You’re no doubt aware that stress, personal or work-related, can harm employees’ attendance and productivity.
But did you know that stress can also create serious problems of conflict and disciplinary action for many employees?
That’s the finding of a recent study by Bensinger, DuPont & Associates, an employee assistance provider, which looked at what 24,000 EAP participants said about the effects of stress on them.
Some 9.8% of men and 4.4% of women said stress contributed to their doing things that resulted in discipline. This trend was very strong in employees aged 56-65 – with 15% of men and 6.6% of women reporting such problems.
Meantime, 3.3% of male employees and 4.1% of female employees reported that stress drove them into conflicts with managers. And 4.5% and 4.1%, respectively, reported conflict with co-workers triggered by stress.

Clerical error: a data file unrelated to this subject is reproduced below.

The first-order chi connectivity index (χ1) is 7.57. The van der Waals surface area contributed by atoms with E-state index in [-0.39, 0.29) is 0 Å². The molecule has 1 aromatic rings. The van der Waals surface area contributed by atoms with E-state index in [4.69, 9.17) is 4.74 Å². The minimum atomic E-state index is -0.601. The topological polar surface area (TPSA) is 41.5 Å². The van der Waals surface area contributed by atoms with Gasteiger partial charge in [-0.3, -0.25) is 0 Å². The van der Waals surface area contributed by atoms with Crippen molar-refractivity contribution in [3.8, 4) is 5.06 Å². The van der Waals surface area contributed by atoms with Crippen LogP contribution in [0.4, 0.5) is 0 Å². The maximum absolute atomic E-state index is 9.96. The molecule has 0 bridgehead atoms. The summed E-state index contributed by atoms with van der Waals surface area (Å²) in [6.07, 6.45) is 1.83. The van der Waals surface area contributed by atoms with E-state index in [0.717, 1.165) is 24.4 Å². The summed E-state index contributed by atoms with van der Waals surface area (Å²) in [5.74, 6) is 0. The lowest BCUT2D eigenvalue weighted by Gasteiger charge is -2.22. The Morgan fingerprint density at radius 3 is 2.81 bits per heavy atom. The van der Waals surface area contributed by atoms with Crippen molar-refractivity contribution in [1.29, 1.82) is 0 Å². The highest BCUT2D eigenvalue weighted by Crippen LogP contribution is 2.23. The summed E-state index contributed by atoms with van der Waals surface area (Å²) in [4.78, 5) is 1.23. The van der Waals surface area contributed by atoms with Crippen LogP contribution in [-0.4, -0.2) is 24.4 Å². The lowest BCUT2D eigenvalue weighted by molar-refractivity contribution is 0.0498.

Leading the list
As you might expect, poor concentration and work quality, along with absenteeism, led the list of stress effects for both men and women.
But given the somewhat surprising findings on stress and discipline, you may want to look again at the way you choose and impose disciplinary measures. Can you allow some “wiggle room” for employees who act up, or act out, when they’re under particular stress? Maybe, maybe not. But perhaps the question is worth asking.
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